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CHAD: Green wall starts to grow

N'DJAMENA, 17 June 2010 (IRIN) - For decades, the government in Chad saw the environment as “the white man’s problem” said Minister of Environment, Hassan Térap. “For so long, it was a problem for rich countries, but now our land has been denuded, cattle are dying, water is shrinking, it is our problem too,” the minister told IRIN.

More than one-third of the country’s cattle – or about 780,000 animals – died following a 2009 drought that shrivelled pastures, according to the government. “Without shade, heat beats down on our animals more quickly,” said herder Al Hadj Abakar in Chad’s western region of Kanem.

Heads of states from African countries are concluding a meeting on 17 June in Chad’s capital N’Djamena to launch a transcontinental 7,000-km tree planting project, from Senegal to Djibouti in east Africa.

When asked if the long-discussed but yet-to-be funded Green Wall initiative was too ambitious, Térap told IRIN: “We have to attack the problem, long ignored, through vision, ambition – and trees. What is wrong with ambition?” The countries involved in the initiative include Senegal, Mauritania, Mali, Burkina Faso, Niger, Nigeria, Chad, Sudan, Ethiopia, Eritrea and Djibouti.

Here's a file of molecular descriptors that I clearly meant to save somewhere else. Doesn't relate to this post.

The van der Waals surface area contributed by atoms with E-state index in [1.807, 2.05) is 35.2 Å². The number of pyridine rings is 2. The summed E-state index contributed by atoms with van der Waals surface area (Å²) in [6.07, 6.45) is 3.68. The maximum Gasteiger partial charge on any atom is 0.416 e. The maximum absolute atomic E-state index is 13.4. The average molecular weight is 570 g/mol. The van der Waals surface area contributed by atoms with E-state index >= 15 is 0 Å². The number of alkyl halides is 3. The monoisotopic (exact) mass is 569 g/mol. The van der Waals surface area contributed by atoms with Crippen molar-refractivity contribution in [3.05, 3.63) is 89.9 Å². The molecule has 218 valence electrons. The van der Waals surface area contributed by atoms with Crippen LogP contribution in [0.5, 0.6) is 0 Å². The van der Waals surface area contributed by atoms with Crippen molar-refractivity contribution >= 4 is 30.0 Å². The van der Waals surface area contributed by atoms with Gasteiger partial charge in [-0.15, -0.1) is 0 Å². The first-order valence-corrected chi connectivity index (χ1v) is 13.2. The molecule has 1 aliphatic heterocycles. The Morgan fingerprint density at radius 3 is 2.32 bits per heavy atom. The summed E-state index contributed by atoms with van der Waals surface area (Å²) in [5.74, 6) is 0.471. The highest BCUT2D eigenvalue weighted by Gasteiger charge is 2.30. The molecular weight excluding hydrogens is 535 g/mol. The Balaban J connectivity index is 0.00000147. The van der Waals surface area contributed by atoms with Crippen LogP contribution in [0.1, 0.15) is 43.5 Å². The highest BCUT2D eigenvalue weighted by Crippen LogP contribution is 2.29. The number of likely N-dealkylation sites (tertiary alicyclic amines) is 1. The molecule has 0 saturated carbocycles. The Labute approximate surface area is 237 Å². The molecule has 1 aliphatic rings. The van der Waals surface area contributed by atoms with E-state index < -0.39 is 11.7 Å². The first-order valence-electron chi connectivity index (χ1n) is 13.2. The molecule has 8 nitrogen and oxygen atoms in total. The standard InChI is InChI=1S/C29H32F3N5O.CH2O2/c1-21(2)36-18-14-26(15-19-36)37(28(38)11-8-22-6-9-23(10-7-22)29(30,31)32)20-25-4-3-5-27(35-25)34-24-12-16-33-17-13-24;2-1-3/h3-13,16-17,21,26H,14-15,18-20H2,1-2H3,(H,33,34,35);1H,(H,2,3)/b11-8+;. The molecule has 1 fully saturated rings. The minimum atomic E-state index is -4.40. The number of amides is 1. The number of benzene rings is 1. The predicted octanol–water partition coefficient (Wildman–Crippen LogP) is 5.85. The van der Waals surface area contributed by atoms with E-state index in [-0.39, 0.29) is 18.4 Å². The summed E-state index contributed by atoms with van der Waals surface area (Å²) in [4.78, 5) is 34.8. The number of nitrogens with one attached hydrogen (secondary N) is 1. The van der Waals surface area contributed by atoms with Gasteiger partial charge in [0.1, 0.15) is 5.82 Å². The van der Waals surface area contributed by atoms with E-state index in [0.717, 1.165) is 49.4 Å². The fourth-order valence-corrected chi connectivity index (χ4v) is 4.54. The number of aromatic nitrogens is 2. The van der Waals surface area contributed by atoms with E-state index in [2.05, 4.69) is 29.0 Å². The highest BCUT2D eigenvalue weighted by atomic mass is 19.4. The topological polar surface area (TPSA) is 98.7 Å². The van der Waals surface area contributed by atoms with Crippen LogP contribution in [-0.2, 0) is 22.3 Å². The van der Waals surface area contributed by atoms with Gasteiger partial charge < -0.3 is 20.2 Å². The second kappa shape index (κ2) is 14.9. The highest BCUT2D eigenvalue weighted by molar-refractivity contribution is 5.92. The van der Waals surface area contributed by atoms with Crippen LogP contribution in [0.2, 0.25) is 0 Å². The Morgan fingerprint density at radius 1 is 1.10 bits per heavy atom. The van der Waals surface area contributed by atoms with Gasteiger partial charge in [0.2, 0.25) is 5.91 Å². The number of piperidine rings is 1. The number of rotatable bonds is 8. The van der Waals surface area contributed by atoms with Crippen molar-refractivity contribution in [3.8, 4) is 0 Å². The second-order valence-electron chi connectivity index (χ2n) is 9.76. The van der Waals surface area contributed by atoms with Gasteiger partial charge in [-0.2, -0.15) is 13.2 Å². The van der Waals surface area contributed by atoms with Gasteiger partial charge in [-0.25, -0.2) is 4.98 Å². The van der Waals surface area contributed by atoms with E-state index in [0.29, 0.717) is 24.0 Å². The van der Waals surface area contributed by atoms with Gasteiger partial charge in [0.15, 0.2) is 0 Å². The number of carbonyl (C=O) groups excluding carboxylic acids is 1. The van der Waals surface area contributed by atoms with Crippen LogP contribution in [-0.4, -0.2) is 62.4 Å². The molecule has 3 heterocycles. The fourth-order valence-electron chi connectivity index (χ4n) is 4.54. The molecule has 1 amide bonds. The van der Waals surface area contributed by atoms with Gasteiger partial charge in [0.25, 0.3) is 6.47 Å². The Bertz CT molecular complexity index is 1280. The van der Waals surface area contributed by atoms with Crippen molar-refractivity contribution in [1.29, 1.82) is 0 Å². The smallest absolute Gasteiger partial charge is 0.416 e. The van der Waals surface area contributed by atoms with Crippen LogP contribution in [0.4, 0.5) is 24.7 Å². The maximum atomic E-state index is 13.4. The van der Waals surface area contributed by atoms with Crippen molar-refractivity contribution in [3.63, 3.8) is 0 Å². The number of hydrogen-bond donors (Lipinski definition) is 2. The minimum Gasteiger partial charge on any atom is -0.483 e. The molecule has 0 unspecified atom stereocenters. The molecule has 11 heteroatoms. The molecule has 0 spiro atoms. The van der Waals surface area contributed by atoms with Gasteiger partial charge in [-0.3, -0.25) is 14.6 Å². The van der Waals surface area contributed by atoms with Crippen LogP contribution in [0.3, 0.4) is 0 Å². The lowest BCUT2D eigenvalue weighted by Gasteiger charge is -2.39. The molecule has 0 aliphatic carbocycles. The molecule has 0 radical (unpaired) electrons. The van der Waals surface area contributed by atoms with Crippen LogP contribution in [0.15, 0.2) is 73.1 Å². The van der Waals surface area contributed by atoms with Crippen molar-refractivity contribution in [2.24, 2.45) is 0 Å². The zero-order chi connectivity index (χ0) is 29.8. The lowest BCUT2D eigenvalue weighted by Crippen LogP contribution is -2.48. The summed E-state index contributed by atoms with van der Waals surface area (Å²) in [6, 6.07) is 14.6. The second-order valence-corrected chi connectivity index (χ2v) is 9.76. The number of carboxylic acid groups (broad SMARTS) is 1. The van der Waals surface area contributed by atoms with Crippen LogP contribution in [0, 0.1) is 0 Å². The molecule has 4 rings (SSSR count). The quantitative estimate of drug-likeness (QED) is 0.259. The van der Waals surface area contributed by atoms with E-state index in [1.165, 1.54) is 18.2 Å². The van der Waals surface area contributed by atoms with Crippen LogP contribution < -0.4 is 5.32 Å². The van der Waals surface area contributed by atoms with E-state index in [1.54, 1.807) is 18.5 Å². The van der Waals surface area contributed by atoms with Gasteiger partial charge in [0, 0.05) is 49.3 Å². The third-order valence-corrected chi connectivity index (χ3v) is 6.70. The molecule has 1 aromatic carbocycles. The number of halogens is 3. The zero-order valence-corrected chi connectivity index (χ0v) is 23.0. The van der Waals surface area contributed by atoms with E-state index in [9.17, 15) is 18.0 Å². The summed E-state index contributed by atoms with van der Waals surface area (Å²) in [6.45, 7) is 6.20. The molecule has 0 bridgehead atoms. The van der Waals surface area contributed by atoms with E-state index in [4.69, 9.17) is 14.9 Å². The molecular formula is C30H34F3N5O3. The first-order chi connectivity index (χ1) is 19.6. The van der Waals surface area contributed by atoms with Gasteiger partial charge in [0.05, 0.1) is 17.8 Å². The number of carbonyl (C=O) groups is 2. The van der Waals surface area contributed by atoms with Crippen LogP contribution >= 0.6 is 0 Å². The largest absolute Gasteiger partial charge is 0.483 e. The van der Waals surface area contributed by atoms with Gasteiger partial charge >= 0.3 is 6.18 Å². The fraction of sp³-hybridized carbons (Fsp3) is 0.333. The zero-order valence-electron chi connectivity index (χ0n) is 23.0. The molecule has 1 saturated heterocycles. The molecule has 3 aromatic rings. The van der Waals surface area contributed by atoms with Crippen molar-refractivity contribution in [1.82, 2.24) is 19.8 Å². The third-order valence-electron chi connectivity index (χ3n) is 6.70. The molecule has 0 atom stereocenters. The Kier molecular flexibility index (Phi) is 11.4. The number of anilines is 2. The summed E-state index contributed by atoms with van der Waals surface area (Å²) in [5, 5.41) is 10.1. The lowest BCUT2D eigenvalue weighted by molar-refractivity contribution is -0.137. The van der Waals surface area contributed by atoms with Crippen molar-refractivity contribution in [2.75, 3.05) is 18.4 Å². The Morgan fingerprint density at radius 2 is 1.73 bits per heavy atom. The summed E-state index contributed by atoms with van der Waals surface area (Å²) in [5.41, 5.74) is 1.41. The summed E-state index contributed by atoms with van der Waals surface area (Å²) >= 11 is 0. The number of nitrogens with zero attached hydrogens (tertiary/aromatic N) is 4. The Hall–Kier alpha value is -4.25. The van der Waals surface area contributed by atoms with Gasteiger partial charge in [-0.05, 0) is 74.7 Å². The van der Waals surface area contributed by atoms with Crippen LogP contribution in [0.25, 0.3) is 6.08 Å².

As part of the continent-wide barrier, Chad aims to plant a 1,000km-long by 15km-wide wall of trees. The initiative was launched with US$4.6 million in government funds, but Térap estimates it will cost at least US$11 million to reach the coverage target.

The country’s 11.9 million hectares of existing forest land has shrunk by at least 0.6 percent annually in the last 20 years, according to UN Food and Agriculture’s most recent report on the state of the world’s forests.

Since 2009 the government has criminalized the cutting down of trees to make charcoal, with six months imprisonment and fines, in an effort to reverse deforestation.

It has also started planting 160,000 heat-resistant trees, including acacia in N’Djamena.

But planting trees is not enough, according to the environmental ministry’s director of forestry, Abakar Mahamat Zougoubou. “You need a holistic approach, to develop systems.”

“Nurturing trees is not a sexy investment for NGOs, which may plant seedlings in greater quantities than the government. But we are the ones who remain and need to nurture the plants when groups move on. We need to encourage the private sector,” Zougoubou said.

The government estimates that private greenhouses in Chad planted two million trees in 2009.

Waving his hand over a tree planting site in N’Djamena that he hopes will one day become part of the “Green Wall”, Minister Térap told IRIN: “We will soon stand in the shade here. It is a long road, but I can see the shade at the end of the tunnel.”

pt/oa

Theme (s): Environment, Food Security,

[This report does not necessarily reflect the views of the United Nations]

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